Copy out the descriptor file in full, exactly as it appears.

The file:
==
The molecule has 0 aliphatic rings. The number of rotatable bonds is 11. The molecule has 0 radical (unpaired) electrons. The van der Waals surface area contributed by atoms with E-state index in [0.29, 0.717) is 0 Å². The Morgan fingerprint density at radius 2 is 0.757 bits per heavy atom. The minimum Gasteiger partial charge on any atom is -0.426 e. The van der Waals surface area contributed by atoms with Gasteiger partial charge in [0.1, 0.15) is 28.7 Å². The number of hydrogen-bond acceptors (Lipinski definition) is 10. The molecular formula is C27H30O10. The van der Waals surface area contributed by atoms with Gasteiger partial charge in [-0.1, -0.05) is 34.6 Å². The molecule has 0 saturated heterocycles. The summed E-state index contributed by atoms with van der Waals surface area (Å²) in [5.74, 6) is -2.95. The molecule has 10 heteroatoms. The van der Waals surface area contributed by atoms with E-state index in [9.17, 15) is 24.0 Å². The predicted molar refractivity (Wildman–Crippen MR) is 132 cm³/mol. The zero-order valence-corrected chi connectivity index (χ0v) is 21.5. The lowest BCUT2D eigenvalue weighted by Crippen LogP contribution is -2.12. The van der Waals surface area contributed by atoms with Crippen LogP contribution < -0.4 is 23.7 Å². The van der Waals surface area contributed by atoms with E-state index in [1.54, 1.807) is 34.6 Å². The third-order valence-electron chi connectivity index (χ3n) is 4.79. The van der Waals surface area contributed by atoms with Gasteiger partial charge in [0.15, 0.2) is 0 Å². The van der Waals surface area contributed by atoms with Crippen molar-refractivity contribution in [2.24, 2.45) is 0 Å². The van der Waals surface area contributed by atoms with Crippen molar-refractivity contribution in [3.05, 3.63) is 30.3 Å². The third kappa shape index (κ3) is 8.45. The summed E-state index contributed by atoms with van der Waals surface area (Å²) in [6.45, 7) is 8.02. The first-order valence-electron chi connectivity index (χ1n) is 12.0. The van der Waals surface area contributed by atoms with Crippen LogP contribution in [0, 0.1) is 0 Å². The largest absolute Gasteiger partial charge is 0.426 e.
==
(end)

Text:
The molecule has 0 aliphatic rings. The number of rotatable bonds is 11. The molecule has 0 radical (unpaired) electrons. The van der Waals surface area contributed by atoms with E-state index in [0.29, 0.717) is 0 Å². The Morgan fingerprint density at radius 2 is 0.757 bits per heavy atom. The minimum Gasteiger partial charge on any atom is -0.426 e. The van der Waals surface area contributed by atoms with Gasteiger partial charge in [0.1, 0.15) is 28.7 Å². The number of hydrogen-bond acceptors (Lipinski definition) is 10. The molecular formula is C27H30O10. The van der Waals surface area contributed by atoms with Gasteiger partial charge in [-0.1, -0.05) is 34.6 Å². The molecule has 0 saturated heterocycles. The summed E-state index contributed by atoms with van der Waals surface area (Å²) in [5.74, 6) is -2.95. The molecule has 10 heteroatoms. The van der Waals surface area contributed by atoms with E-state index in [9.17, 15) is 24.0 Å². The predicted molar refractivity (Wildman–Crippen MR) is 132 cm³/mol. The zero-order valence-corrected chi connectivity index (χ0v) is 21.5. The lowest BCUT2D eigenvalue weighted by Crippen LogP contribution is -2.12. The van der Waals surface area contributed by atoms with Crippen LogP contribution < -0.4 is 23.7 Å². The van der Waals surface area contributed by atoms with E-state index in [1.54, 1.807) is 34.6 Å². The third-order valence-electron chi connectivity index (χ3n) is 4.79. The van der Waals surface area contributed by atoms with Gasteiger partial charge in [0.15, 0.2) is 0 Å². The van der Waals surface area contributed by atoms with Crippen molar-refractivity contribution in [2.24, 2.45) is 0 Å². The van der Waals surface area contributed by atoms with Crippen molar-refractivity contribution in [3.05, 3.63) is 30.3 Å². The third kappa shape index (κ3) is 8.45. The summed E-state index contributed by atoms with van der Waals surface area (Å²) in [6.45, 7) is 8.02. The first-order valence-electron chi connectivity index (χ1n) is 12.0. The van der Waals surface area contributed by atoms with Crippen LogP contribution in [0, 0.1) is 0 Å². The largest absolute Gasteiger partial charge is 0.426 e.